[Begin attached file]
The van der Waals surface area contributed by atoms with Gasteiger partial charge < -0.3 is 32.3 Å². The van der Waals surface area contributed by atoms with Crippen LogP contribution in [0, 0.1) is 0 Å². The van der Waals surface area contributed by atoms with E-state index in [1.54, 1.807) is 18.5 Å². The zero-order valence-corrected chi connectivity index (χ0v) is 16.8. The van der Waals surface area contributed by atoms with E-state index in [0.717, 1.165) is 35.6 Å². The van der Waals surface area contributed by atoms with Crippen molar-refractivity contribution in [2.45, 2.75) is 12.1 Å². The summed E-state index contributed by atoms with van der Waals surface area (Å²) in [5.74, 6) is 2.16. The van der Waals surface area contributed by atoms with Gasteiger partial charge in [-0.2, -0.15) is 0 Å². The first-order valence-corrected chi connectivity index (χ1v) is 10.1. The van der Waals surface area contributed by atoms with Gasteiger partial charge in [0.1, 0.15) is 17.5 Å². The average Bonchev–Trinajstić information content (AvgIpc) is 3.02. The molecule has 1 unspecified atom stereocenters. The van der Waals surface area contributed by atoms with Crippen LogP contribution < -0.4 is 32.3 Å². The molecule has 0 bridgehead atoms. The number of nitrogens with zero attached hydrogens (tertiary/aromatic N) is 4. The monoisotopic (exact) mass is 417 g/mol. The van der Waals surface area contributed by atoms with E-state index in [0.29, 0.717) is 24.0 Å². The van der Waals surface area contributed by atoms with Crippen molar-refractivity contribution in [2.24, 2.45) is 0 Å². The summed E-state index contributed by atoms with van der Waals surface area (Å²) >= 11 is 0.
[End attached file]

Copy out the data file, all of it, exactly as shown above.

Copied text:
The van der Waals surface area contributed by atoms with Gasteiger partial charge < -0.3 is 32.3 Å². The van der Waals surface area contributed by atoms with Crippen LogP contribution in [0, 0.1) is 0 Å². The van der Waals surface area contributed by atoms with E-state index in [1.54, 1.807) is 18.5 Å². The zero-order valence-corrected chi connectivity index (χ0v) is 16.8. The van der Waals surface area contributed by atoms with E-state index in [0.717, 1.165) is 35.6 Å². The van der Waals surface area contributed by atoms with Crippen molar-refractivity contribution in [2.45, 2.75) is 12.1 Å². The summed E-state index contributed by atoms with van der Waals surface area (Å²) in [5.74, 6) is 2.16. The van der Waals surface area contributed by atoms with Gasteiger partial charge in [-0.2, -0.15) is 0 Å². The first-order valence-corrected chi connectivity index (χ1v) is 10.1. The van der Waals surface area contributed by atoms with Gasteiger partial charge in [0.1, 0.15) is 17.5 Å². The average Bonchev–Trinajstić information content (AvgIpc) is 3.02. The molecule has 1 unspecified atom stereocenters. The van der Waals surface area contributed by atoms with Crippen LogP contribution < -0.4 is 32.3 Å². The molecule has 0 bridgehead atoms. The number of nitrogens with zero attached hydrogens (tertiary/aromatic N) is 4. The monoisotopic (exact) mass is 417 g/mol. The van der Waals surface area contributed by atoms with E-state index in [0.29, 0.717) is 24.0 Å². The van der Waals surface area contributed by atoms with Crippen molar-refractivity contribution in [2.24, 2.45) is 0 Å². The summed E-state index contributed by atoms with van der Waals surface area (Å²) >= 11 is 0.